How did Jews get from Mesopotamia to Europe?

I’ve been thinking about this question for a while now.

I know that Islam spread from Arabia to northern Africa to Spain as Muslims traded with the native peoples and through some conquest and migration. I know that Christianity spread as the Church sent missionaries throughout Europe and as Byzantine Christians traded with the Far Eastern countries. Buddhism was introduced from India to the Far East through trade.

Which brings me to the question of how Judaism spread from the Middle East to Europe.

So, how did they?

Robin

Exile. Relocation due to persecution.

Many Jews, for example, after the destruction of the second Temple, were sent to Rome.

Zev Steinhardt

Well, Jews had spread throughout Europe long before Muhammed preached. There are Jewish artifacts from Sepharad (Spain) from the late Republic (and, sadly, anti-Semitic legislation promulgated by the Visigothic kings).

No doubt Jews had traded with and settled in much, if not all, of the Mediterranean littoral from an early (“Tarshish” is generally considered to be in modern Andalusia, and tradition has Adoniram, a general of Solomon, buried in Spain). The uniting of the Mediterranean littoral could only have facilitated this. Ironically, as Greeks and Phoenicians (the remnants of the Canaanites) were first commercial and then political rivals, Jews would likely have been excluded from Greek-dominated areas.

The connection between Mesopotamia and Spain is not so much physical (although there were travelers between them) as ideological. Since Nebuchadrezzar II conquered Judah, there was a large Jewish population in Mesopotamia (only recently run out by the Iraqi kings and dictators). Although there were certainly exceptions, the Sassanid Persian kings who ruled Mesopotamia were generally less discriminatory than were the Christian emperors of the Roman Dominate period; the great yeshivot (Torah academies) were at Sura and Pumbedita, and remained open and creative until the eve of the Turkish conquest. Since Mesopotamia, together with the rest of the Middle East, North Africa, and Spain, were under Muslim rule, the geonim (heads of the Mesopotamian yeshivot) were able to communicate with the Jews in these regions much more easily than with their compatriots in Christian lands.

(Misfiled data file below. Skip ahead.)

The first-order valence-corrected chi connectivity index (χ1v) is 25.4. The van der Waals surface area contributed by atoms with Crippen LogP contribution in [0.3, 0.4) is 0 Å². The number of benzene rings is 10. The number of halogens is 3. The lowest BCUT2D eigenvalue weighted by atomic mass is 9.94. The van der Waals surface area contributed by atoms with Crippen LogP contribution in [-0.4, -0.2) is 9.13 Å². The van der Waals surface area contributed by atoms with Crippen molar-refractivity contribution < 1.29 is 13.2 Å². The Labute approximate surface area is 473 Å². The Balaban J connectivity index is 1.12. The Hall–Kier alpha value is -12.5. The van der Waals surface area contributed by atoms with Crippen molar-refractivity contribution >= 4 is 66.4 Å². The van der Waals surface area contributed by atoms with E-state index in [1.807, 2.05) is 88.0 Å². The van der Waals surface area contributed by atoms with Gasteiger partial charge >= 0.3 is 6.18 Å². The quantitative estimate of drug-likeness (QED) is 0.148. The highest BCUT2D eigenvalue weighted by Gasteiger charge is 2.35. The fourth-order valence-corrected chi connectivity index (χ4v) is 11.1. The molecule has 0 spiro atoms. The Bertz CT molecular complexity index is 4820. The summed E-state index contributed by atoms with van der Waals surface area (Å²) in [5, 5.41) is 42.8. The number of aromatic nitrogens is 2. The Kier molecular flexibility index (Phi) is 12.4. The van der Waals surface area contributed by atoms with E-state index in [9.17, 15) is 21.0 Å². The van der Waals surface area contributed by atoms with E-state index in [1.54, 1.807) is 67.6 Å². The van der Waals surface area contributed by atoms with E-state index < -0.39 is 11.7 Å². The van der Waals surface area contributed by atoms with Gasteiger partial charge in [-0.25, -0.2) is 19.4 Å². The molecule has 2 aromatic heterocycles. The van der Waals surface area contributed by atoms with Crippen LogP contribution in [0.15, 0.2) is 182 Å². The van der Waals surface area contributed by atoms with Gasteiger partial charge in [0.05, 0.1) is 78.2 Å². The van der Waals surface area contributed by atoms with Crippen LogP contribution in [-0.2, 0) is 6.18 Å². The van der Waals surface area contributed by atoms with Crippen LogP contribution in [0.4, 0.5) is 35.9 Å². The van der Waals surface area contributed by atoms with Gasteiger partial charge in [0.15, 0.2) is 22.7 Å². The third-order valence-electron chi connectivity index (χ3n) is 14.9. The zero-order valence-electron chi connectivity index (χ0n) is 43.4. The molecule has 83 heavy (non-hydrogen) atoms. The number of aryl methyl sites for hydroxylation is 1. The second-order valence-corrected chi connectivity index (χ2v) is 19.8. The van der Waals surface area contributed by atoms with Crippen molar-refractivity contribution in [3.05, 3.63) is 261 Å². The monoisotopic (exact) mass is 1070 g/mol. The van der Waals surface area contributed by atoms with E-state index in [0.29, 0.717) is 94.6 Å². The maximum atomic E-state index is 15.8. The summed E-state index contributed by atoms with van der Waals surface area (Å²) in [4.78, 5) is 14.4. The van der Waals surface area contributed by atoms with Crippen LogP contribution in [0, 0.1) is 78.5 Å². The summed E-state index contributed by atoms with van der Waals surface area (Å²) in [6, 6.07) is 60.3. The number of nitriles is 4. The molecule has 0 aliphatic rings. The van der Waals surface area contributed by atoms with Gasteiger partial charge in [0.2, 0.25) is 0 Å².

The Jews in northern and eastern Europe (Ashkenzaim) are undoubtedly descended from Jews who settled in Gaul during the Roman Empire, and who migrated east in times of persecution, seeking better lives; their numbers were no doubt increased by the Khazars, a Turkish people largely (although not entirely) converted to Judaism during the 8th and 9th centuries CE. As communications with the Muslim sphere (including the Mesopotamian yeshivot) were more difficult, they have a largely (but not entirely) independent tradition (although the differences ought not to be exaggerated).

I’ve wondered about this myself. What time frame are we talking about? I would guess that migration to places like Germany-Poland-Russia came relatively late. Was it during the Middle Ages or after the start of the Renaissance?

This really is very interesting. I don’t think we were taught about it in Hebrew school, and I know we didn’t get it in World Civilizations I, although we might in II.

Thanks!

Robin

There was a flourishing Jewish community in France at least as early as the eleventh century. The leading Biblical and Talmudic commentator, Rashi (1035-1100) lived in the community in Worms, France.

Zev Steinhardt

That is a controversial topic

----------------------------QUOTE-----
addition to questions of medical interest, there are many interesting possibilities concerning the origin of Ashkenazi populations and how they migrated in Europe. It seems likely that Jews began to arrive in Europe perhaps 1,000 to 1,200 years ago, when settlement was already sufficiently developed to provide them with opportunities to make a living.

One theory claims that the Jews of Eastern Europe derive predominantly from Jewish migrants from the Rhineland or from Italy, being fairly direct descendants of the original ancient Jewish/Hebrew populations.

A second theory suggests a northerly migration from the Balkans or from Central Asia, with the possibility of large-scale conversions of Slavs and/or Kuzars to Judaism.

This argument parallels the controversy over the origin and development of Yiddish – the language of Eastern European Jews. One theory proposes that Jews, migrating from the Rhineland and neighboring regions spoke an old form of German which provided the basis of Yiddish.

Other scholars reject the German origin of Yiddish. These linguists see Yiddish grammar as fundamentally Slavonic, with modern Yiddish developed by incorporating large numbers of German and Hebrew words into the context of a basically Slavic grammar and syntax.

There has not been enough historical evidence to decide between such theories. Now, with the newly developed genetic methods, it is possible to test these ideas, for example to see if there was a significant Slavic contribution to modern Ashkenazic Jewry.
http://www.aish.com/societywork/sciencenature/Jewish_Genes.asp

Essentially they either came directly from the Middle East primarily from Italy and up the Rhine and spread to Europe(this is how most Askenazic studies teach thier origins) OR they came via the Balkans and people such the Kuzars (a Slavic people who converted to Judism en masse in the 8th Century) make up a great bulk of who the European jews are. (This is very controversial in the Askenazi community but it has gained scholarly credibility over the past decade)
http://www.santafe.edu/~johnson/articles.yiddish.html

I always thought they spread within the Roman empire.

Were the Jews in Palestine during the Roman control considered Roman citizens? If so were they then allowed to settle or move within Roman territory?